Last week the Treasury Committee published a report entitled ‘Impact of business rates on business’.
In a break from Brexit, 10 MPs undertook an inquiry into the administration of business rates in England and Wales and held five oral evidence sessions earlier this year with interested parties from a cross-sector of business.
The full report extends to 64 pages with a total of 37 conclusions and recommendations. The most significant of these are seen by us to be;
Key Conclusions & Recommendations
– There has been an above-inflation increase in commercial property-based taxation since its introduction in 1990 and this has resulted in the UK having one of the highest property-based taxes in the OECD as a proportion of GDP.
– The number of reliefs that presently exist indicates a broken system and over-complicate an already complex system. HM Treasury should review all business rate reliefs.
– There is a lack of consistency in how each of the 361 billing authorities operates and a single comprehensive guide on how business rate reliefs are operated should be created, to ensure consistency and improve transparency.
– The transitional relief system, that minimises the movements in any particular year that result from changes in valuation, has kept rate bills artificially high over a prolonged period for many businesses. It needs to be redesigned so that, by the end of the rating list’s life, all business rates liabilities represent the period’s rating list value, adjusted for inflation.
– The classes of plant and machinery that are included were last re-defined in 1993 and the way in which businesses operate has changed significantly since then. The Government needs to consider if legislation is required to update this, especially in regards to ensuring that investment in green assets (e.g. solar panels and energy-efficient machinery) is not disincentivised.
– It is unacceptable that there are still appeals outstanding from the 2010 listing, years after the appeals were first raised. The VOA must resolve these appeals as a matter of urgency.
– The current statutory response times in relation to Checks and Challenges are too generous. These presently stand at 12 months and 18 months and no business should have to wait up to two and a half years for their appeal to conclude. The Government should introduce new secondary legislation to shorten these, preferably a maximum of six months each.
– Bringing a new system online in April 2017, with less functionality than its predecessor, has eroded public confidence and there were significant failings with the new system at the outset that should have been addressed. The VOA must make sure that ratepayers with multiple properties are able to use its systems easily and that its systems are not creating unnecessary additional bureaucracy.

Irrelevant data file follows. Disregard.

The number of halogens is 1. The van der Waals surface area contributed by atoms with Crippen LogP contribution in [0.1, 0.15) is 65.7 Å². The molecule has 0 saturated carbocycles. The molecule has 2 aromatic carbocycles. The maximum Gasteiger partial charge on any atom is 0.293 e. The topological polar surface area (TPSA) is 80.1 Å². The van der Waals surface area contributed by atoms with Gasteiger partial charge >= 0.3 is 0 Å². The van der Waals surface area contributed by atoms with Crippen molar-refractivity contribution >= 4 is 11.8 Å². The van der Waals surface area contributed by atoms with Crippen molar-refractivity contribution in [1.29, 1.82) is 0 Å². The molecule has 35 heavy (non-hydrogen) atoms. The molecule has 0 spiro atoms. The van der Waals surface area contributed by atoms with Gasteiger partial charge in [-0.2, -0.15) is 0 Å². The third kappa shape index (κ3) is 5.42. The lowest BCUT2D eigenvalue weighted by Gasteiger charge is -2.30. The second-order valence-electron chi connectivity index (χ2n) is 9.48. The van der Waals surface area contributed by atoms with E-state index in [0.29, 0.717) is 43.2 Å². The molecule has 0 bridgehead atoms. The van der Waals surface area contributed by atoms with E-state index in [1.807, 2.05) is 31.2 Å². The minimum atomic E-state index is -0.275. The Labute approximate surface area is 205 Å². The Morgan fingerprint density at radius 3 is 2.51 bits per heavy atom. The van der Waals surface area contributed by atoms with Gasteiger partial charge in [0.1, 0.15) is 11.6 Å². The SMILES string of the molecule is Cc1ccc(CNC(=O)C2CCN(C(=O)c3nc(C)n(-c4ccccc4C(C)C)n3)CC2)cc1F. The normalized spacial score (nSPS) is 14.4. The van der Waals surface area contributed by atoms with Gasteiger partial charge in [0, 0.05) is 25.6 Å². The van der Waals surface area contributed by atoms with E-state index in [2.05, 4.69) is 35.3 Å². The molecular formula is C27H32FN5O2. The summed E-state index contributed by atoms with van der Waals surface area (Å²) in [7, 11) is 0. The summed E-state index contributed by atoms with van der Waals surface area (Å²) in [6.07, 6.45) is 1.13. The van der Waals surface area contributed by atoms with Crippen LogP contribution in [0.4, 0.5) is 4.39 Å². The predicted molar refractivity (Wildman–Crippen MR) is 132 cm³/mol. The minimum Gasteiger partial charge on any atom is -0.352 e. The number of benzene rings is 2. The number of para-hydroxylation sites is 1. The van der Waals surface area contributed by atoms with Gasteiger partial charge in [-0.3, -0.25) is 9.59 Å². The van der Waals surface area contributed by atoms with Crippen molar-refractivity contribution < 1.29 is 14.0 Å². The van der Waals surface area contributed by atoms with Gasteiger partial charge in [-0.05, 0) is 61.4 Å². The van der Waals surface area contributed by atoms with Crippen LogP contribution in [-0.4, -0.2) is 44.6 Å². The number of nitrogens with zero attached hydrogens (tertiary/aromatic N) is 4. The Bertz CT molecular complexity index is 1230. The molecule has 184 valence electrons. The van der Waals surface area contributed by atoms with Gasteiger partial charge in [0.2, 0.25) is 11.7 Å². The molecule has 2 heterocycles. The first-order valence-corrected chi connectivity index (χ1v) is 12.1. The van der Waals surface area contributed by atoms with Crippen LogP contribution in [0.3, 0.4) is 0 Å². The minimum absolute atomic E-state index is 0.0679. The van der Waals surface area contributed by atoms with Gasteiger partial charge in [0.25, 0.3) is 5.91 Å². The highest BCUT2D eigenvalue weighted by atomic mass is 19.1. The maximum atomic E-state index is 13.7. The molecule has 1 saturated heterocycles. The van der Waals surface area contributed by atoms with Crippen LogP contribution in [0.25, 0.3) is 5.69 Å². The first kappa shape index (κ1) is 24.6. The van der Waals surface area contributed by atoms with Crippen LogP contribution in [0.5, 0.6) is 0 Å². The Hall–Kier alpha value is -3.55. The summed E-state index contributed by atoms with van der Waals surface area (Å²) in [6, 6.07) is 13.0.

– A timetable needs developing in order to migrate business rates onto the ‘Making Tax Digital’ platform. The migration needs to ensure that there is no loss of functionality with the transition and would provide the opportunity to revisit the issue of user authentication and to improve the verification process, two failings in the current system.
– Traditional valuation techniques require revisiting to ensure that they take account of real-life modern business experience. The VOA’s internal guidelines should be reviewed to ensure they take a flexible and responsive approach to valuation.
– There is a lack of consistency between certain similar businesses and the valuations adopted and a review of internal guidelines by the VOA is required to consider if there is scope to improve valuation methodologies so they lead to more consistent outcomes.
– It is clear change is needed to the current business rates system but no alternative systems presented demonstrated that they were a clearly superior alternative.
– The Government should prepare a consultation in time for the next Spring Statement to identify potential alternatives to the current system and form the basis for a subsequent detailed evaluation of viable options.
– The VOA needs to be properly staffed in order to deliver more frequent revaluations, to be able to respond to Checks and Challenges on the current system, to be able to conclude appeals from the legacy systems and to enhance the functionality of the current system. They must perform a detailed analysis of their staffing and skills requirements in time for the next Spending Review.
The conclusions of this report seem well-considered and we accept every one as valid. Let’s hope that the Government takes the recommendations on board and takes action in order to improve the present, woefully poor, system that is unfairly penalising a number of ratepayers through downward transition, a convoluted appeal system and excessively lengthy timescales to resolve issues.
If you’ve got any questions then please get in touch with Rob Cohen on 0113 221 6120 or at email@example.com.